This is a guest post by Clay Brizendine. Clay is a CPT, a personal and corporate trainer, father of two daughters and author of the new book Shoebox Letters – Daughters to Dads. Follow Clay on the web and Twitter. Interested in guest blogging for NFI? Send us an email.
“Blow your nose” is what you tell your child as you hold the tissue to their nose. Somehow, someway, they can’t seem to hold a tissue to their nose on their own even though they can navigate your iPad like it’s an appendage.
“Have you done your homework yet?” gets asked about 10 minutes after the kids get home from school, and they have to report accordingly so that you can understand whether you’re going to have to ask that same question 15 times later in the evening.
“Did you brush your teeth yet” happens every night like it’s a big surprise. You’d think after years of brushing their teeth before bed that you wouldn’t have to ask that question every night. Like it’s a huge surprise to them.
And we wonder where time, and our brain cells, go.
Fathers today are taking on a lot of different roles, discussed ad naseum in many a blog post and news story such that I don’t need to, and won’t, cover it here.
But what happened to YOU?
Do you remember what you were like in high school? In college? Maybe working that first job out of school with little to no real responsibility? A lot of you are thinking ‘Ah, the good ol days’ right now as you hear your significant other call you to the nursery to wipe up spit or to change a diaper.
Not that there’s anything wrong with that (Seinfeld, anyone?). But there is.
One of the best things that you can do for your children, regardless of their age, is to bring yourself to the table every day. Not just the guy that can warm a bottle, or wipe that snotty nose, or kiss an ouchie to make it all better. Those are important, BUT…
What about the guy that used to work on cars for fun? What about the one that would watch sports and prove that the word ‘fanatic’ existed for a reason? Where did the trips to the outdoors go to explore creeks barefoot and pick up ‘critters’ that just looked cool?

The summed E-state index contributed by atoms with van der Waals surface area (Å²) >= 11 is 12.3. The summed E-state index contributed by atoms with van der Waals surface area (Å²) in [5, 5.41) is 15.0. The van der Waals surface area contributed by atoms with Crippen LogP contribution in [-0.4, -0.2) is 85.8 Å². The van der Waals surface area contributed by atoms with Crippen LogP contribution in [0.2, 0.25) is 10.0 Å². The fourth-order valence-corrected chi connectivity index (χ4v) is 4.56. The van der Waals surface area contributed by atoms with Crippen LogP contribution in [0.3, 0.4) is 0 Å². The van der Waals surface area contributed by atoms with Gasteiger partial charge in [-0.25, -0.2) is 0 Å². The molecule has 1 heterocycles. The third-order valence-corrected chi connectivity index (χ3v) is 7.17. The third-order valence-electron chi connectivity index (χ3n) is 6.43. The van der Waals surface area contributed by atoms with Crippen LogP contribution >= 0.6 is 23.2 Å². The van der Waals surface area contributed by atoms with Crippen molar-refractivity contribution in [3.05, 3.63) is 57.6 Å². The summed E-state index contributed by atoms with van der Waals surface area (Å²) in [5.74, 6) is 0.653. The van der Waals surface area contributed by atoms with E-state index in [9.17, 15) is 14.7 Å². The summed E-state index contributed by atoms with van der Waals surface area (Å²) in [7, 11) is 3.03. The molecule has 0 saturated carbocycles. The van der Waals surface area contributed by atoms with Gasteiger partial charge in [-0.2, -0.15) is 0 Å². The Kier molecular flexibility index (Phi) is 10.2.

Your kids need to see that. They need to feel it. They need to participate in it.
Dads, like anyone else, are people. And to a man, we all fulfilled roles in our lives well before we were dads. We had interests that made our heart race (like cars), things that just made us scream till we lost our voice (like sports), and things we did just for the fun of it (like taking things apart). What makes us think our kids shouldn’t see that? Shouldn’t participate in that with us? And who says that girls and boys shouldn’t participate equally when it comes to those things?
Your kids need to understand that you’re dad, and that the role comes with certain responsibilities. But just as importantly, they need to understand that you’re a person. As they become older, and as you can begin to share in those experiences, bonds – different bonds – become forged for a lifetime. Your children will look back fondly with memories of sharing things with you rather than watching from the sideline. The fact that they understand your roles better enables you and your children to connect at a level you can’t get to just by being Dad.
Go back to when you were in high school and college. Write down what you were interested in (the appropriate ones anyway). Pick one of those interests, go get the kids, crack open an apple juice, and tackle the YOU role just as well as you tackle the Dad role.
What makes you come alive with excitement? Tell us in the comment section; you just might make us think of something we can show our kids!
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